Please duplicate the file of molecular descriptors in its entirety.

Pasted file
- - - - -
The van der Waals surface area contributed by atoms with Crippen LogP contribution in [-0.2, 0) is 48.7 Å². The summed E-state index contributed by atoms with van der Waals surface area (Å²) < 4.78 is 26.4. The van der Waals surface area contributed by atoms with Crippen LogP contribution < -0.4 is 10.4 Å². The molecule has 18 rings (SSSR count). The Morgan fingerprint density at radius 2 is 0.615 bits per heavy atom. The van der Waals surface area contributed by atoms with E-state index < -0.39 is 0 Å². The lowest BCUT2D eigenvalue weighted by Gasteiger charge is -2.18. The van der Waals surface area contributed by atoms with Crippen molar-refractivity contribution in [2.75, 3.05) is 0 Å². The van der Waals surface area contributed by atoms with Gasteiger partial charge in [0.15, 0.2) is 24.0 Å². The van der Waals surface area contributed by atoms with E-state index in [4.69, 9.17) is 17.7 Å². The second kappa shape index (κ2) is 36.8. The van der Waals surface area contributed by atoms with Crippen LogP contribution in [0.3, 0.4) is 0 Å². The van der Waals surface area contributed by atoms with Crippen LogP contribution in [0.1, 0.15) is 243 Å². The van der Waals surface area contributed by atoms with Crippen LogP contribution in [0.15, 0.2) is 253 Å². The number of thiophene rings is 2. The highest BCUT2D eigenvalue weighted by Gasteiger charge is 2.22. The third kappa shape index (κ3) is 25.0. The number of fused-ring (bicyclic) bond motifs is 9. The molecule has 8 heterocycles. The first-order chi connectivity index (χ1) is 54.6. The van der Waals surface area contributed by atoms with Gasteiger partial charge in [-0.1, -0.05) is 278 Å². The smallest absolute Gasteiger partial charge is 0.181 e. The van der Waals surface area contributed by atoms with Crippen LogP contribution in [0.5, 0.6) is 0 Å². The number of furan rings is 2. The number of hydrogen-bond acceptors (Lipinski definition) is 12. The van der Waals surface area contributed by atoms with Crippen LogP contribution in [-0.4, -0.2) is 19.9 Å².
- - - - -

The van der Waals surface area contributed by atoms with Crippen LogP contribution in [-0.2, 0) is 48.7 Å². The summed E-state index contributed by atoms with van der Waals surface area (Å²) < 4.78 is 26.4. The van der Waals surface area contributed by atoms with Crippen LogP contribution < -0.4 is 10.4 Å². The molecule has 18 rings (SSSR count). The Morgan fingerprint density at radius 2 is 0.615 bits per heavy atom. The van der Waals surface area contributed by atoms with E-state index < -0.39 is 0 Å². The lowest BCUT2D eigenvalue weighted by Gasteiger charge is -2.18. The van der Waals surface area contributed by atoms with Crippen molar-refractivity contribution in [2.75, 3.05) is 0 Å². The van der Waals surface area contributed by atoms with Gasteiger partial charge in [0.15, 0.2) is 24.0 Å². The van der Waals surface area contributed by atoms with E-state index in [4.69, 9.17) is 17.7 Å². The second kappa shape index (κ2) is 36.8. The van der Waals surface area contributed by atoms with Crippen LogP contribution in [0.3, 0.4) is 0 Å². The van der Waals surface area contributed by atoms with Crippen LogP contribution in [0.1, 0.15) is 243 Å². The van der Waals surface area contributed by atoms with Crippen LogP contribution in [0.15, 0.2) is 253 Å². The number of thiophene rings is 2. The highest BCUT2D eigenvalue weighted by Gasteiger charge is 2.22. The third kappa shape index (κ3) is 25.0. The number of fused-ring (bicyclic) bond motifs is 9. The molecule has 8 heterocycles. The first-order chi connectivity index (χ1) is 54.6. The van der Waals surface area contributed by atoms with Gasteiger partial charge in [-0.1, -0.05) is 278 Å². The smallest absolute Gasteiger partial charge is 0.181 e. The van der Waals surface area contributed by atoms with Crippen LogP contribution in [0.5, 0.6) is 0 Å². The number of furan rings is 2. The number of hydrogen-bond acceptors (Lipinski definition) is 12. The van der Waals surface area contributed by atoms with Crippen LogP contribution in [-0.4, -0.2) is 19.9 Å².